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Gluten Free Foods – Potatoes

by Allergy Guy

Gluten free diet is easier with potatoes, an ideal carbohydrate and perfect gluten free food.

If you need to replace gluten containing foods because you have a gluten allergy or are celiac, potatoes are a great source of starch.

Potatoes are fine for breakfast, lunch or dinner.  And there are many types of potato to choose from, each with its own characteristics.

Potatoes – Many Types for your Gluten Free Diet

gluten free potatoesThere are almost 4,000 varieties of potatoes!  But you won’t find that many available in stores.  Still, even at your least inspiring supermarket, there should be two or three varieties for different purposes: baking, boiling, etc.

New potatoes are harvested early in the season while the tubers are still young and growing.  They are small and tasty, but only available early in the season.

Fully grown potatoes (maincrop potatoes) store very well, which is why they are available year round.

The list below indicates those potatoes that are primarily available as new potatoes with “(new)” after the name of the variety.

Alex potatoes (new) have a nice mild favor and are great in salads.

Atlantic are perfect for making fries.

Anya potatoes (new) have a nutty taste when new.

Bel Rus great steamed, baked or for scalloped potatoes.  This skin becomes thick and crunchy when baked.

Cara is a large potato.  Good baked or boiled.

Deserée has pinkish skin and yellowish flesh.  A good general purpose potato.

Carlingford (new or maincrop) is suitable for most cooking methods.

Epicure (new) have a distinctive flavor.

Estima is rather tastless but widely available for some reason.  If it doesn’t have an interesting taste, name it as if it does!

Finger (new) are available in different varieties.  Great in salads or with butter and parsley.

Francine is red-skinned and creamy fleshed.  Great for steaming or for scalloped potatoes.

Frisia has a moist and slightly waxy texture.

Goldrush has a russet skin.

Gold Wonder has a russet skin. It is good for boiling, roasting and excellent for baking and making fries.

International Kidney is similar to the Jersey Royal.  It as a nice buttery flavor.

Jersey Royals (new) are often the earliest to come out.  They are also one of the nicest.  They come from Jersey so you probably won’t find them outside of the UK.

Kerr’s Pink has pink skin and creamy flesh.

King Edward has a flowery texture, perfect for roasting and baling, not so good for boiling, unless mashed.

Linzer Delikatess (new) look like Jersey Royals.

Maris Peer (new) stays firm when cooked so it is ideal for salads.

Maris Piper is great for all cooking methods including boiling, baking and making fries.

Maori Chief (new) are from New Zealand.  They have dark purplish skin and flesh, and taste a bit sweet.

Nicola has smooth skin and deep yellow flesh.  It has a great buttery taste.  Its a good general purpose potato and is great in salads.

Penta come apart when boiled.  Steam them instead.

Pentland Dell has a floury texture.  They aren’t so good for boiling but they are great for roasting.

Ratte has a chestnut flavor.  Great in salads.

Russet Burbank have a russet skin.  The flesh is flavorful and floury.

Sante (new or maincrop) often available organic.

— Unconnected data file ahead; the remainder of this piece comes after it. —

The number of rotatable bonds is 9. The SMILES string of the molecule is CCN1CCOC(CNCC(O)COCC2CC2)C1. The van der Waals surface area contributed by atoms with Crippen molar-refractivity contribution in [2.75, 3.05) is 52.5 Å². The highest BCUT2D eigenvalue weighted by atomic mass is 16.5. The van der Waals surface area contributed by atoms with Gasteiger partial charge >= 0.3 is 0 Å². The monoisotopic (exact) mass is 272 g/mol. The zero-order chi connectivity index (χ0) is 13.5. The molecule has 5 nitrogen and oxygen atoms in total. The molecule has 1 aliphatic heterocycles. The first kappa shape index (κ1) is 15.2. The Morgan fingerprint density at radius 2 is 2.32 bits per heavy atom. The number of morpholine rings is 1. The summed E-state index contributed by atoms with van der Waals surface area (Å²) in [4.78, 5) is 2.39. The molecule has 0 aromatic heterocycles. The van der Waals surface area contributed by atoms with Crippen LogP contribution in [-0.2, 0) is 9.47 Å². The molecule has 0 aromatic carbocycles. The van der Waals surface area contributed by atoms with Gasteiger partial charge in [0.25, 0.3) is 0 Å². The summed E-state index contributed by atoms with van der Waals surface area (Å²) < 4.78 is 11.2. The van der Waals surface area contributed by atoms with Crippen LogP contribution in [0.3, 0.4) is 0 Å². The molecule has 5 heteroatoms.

Wija has a sweet flavor.

The Potato-Based Gluten Free Meal

Potatoes can be prepared in many ways.  This variety makes it a great food to keep in mind as part of your gluten-free diet.  If you plan to make the potato the center of the meal, baking them, than adding sour cream or cheese is a good bet.  That and a side-order of vegetables makes a pretty good meal, although you wouldn’t want to eat this way all the time.

You could also make a kind of Cesar’s salad, substituting new potatoes for croutons.  Some of the maincrop potatoes listed above are noted for their suitability in salads so you can do this year round.

Most celiacs and otherwise gluten intolerant don’t do well with milk products, although most are OK with butter, especially clarified butter.

Store potatoes in a cool dry place in the dark, or they will start to sprout.

If there are green patches on the skin, cut them out before preparing as they are mildly toxic and you won’t feel well if you eat them like that.

Most of the nutrients in a potato are just below the skin.  On the other hand, mold sometimes grows just below the skin and may be hidden.  If in doubt, peal.  This often isn’t necessary for thin-skinned potatoes.

If you think cutting out wheat and gluten will deprive you of your carbohydrates, I think you will agree that with the large variety of potatoes to choose from, you won’t lack for a choice in starches, even when considering this one type of food.

Next time you wonder how to eat without wheat, start planning your meal around potatoes and you will find that eating gluten free is easy.

What has your experience been with including potatoes in your gluten free diet?

 

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{ 2 comments… read them below or add one }

1 Rosemary July 3, 2015 at 11:06

Are Russet potatoes a guten-free food?

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2 Allergy Guy January 17, 2016 at 00:54

Yes they are, although having said that, it does depend on how they were prepared. If you buy Russet potatoes from the grocer and boil or bake them, you will be fine.

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